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Boston’s culture was characterized for a long time by its Anglo-Saxon roots, but since waves of Irish immigrants found a home in Boston during the 19th and 20th centuries, Boston has been much more associated with Irish Catholic culture. South Boston, a working-class, Irish-dominant neighborhood, is a living spectacle of this tradition. The once Irish stronghold...as well as Polish and Lithuanian...is now as much a Yuppie village - owing its new if not always graciously accepted cosmopolitanism- to the facts of the beaches and sea, as well as the nearness to the downtown for easy commutes to daily business.
Within Boston’s broad culture there exist a number of sub-cultures, a credit to the city’s diversity. Boston’s neighborhoods are often ethnic or tied to a group of people or a way of life—South Boston is Irish Catholic and working class; Roxbury is highly Dominican and black; the North End still retains its Italian heritage; the South End is bohemian and gay. But other sub-cultures also represent the many interests in the Boston communities, such as sports, the arts and theater and the large student population.
Those interested in sports will appreciate Boston’s five major professional sports teams—the Red Sox (baseball), New England Patriots (football), Celtics (basketball), Bruins (hockey) and New England Revolution (soccer). Year after year, Boston is voted among the country’s best sports towns—each team generates a different kind of interest from a slightly different section of the fan base, but it seems as though every Bostonian is passionate about one of the teams, and you will be hard-pressed to find one who doesn’t consider himself a Red Sox fan. The downside to widespread enthusiasm for sports is that tickets to events, especially for Red Sox and Patriots games, are expensive and difficult to come by. Call or order online as early as you can, and if you can’t land tickets, take a tour of Fenway Park, which will be well worth your time.
If you prefer the college flavor of sports, Boston, with more college students than any other city in America, has a number of good offerings. The Head of the Charles, the famous annual regatta, takes place each year in October, and the Beanpot, a hockey tournament that pits Boston University, Boston College, Northeastern University and Harvard against one another, is also popular year after year. Boston College has a competitive football team that plays in the Atlantic Coast Conference (ACC).
While some may say that no city stacks up to the likes of New York and London when it comes to the arts and entertainment scene, Boston manages to hold its own in this area. There's a museum for practically every interest, from the renowned Museum of Fine Arts (MFA), where you can routinely find impressive special exhibits, to the wonderfully fun, yet educational, Museum of Science (a favorite among local schools for field trips). There are musuems to satisfy history buffs such as the National Heritage Museum, places to brings the kids (Children's Museum), as well as a number of well-known art museums, such as the Isabella Stewart Gardner Museum and the Harvard University Art Museums. While you're in town, don't forget to stop by the JFK Library and Museum to get a glimpse into the life of one of America's most beloved presidents.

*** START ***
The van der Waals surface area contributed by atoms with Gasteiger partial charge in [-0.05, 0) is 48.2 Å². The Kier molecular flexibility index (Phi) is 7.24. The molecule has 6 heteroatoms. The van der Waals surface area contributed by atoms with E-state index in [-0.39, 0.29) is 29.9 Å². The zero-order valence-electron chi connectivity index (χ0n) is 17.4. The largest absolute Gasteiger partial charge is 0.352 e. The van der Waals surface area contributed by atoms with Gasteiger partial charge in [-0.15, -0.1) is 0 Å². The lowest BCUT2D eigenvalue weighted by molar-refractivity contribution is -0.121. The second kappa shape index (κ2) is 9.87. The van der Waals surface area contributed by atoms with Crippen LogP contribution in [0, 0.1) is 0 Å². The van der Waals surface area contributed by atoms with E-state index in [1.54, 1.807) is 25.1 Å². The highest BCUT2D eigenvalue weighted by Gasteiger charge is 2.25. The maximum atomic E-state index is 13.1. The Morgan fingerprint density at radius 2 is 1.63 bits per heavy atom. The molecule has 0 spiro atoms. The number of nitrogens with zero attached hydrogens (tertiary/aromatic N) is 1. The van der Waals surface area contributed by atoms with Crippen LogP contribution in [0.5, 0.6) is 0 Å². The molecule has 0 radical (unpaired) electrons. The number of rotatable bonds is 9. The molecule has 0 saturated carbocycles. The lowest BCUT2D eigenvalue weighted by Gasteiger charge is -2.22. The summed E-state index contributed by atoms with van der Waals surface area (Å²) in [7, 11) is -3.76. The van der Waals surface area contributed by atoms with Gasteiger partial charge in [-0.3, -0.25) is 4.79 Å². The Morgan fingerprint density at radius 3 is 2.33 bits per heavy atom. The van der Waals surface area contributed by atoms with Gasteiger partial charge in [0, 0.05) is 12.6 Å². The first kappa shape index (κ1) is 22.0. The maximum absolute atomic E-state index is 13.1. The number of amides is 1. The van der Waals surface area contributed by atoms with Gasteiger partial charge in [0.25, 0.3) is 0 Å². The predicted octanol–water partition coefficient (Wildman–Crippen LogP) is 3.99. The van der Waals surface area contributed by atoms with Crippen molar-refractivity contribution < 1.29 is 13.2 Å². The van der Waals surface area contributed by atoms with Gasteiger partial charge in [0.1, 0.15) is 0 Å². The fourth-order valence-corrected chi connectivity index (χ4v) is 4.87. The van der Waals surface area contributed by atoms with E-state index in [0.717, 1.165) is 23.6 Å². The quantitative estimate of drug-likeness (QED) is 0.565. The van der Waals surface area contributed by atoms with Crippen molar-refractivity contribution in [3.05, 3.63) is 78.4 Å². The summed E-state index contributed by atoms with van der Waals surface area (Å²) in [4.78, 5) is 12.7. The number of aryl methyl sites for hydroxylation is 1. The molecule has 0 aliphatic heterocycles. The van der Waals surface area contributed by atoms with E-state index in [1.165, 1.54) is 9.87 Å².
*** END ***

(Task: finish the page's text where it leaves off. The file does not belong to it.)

Besides the many museums in Boston, the theater district is another point of pride and interest in Boston. Here you can catch everything from Broadway shows to off-off-off Broadway performances in one of the many theaters around town. Get a half-priced ticket, day of show from one of the BosTix booths in Copley Square or Faneuil Hall to score a really good deal. Many theaters also offer special discounts to students with a valid ID.
Live music is another area where Boston culture stands apart from other cities. There are literally hundreds of venues around town where you can see and hear every kind of live band you could imagine. From bigger arenas such as the TD Garden, where acts like U2, the Rolling Stones and Madonna have performed, to smaller dives where you can hear up-and-coming bands, Boston is a music-lovers paradise. Grab a copy of the Boston Phoenix to get detailed listings of where you can catch your favorite (or perhaps soon-to-be favorite) band. Oddly enough, even the subway stations have a wealth of musical offerings. Boston is one of the few cities that allows just about anyone to perform, so the talent will run the gamut.
Boston has sometimes been called “the Athens of America,” a reference to the city’s more than 100 colleges and universities. Students make up a large and vibrant portion of the population here during the school year, and you will see them everywhere from Walden Pond to Fenway Park to the clubs on Lansdowne Street. Every August/September, you can expect the streets in every neighborhood to be clogged with a multitude of U-Hauls as the hordes of students return to school. Visitors in the teenage / twenty-something age range will be thrilled to find so many people to meet.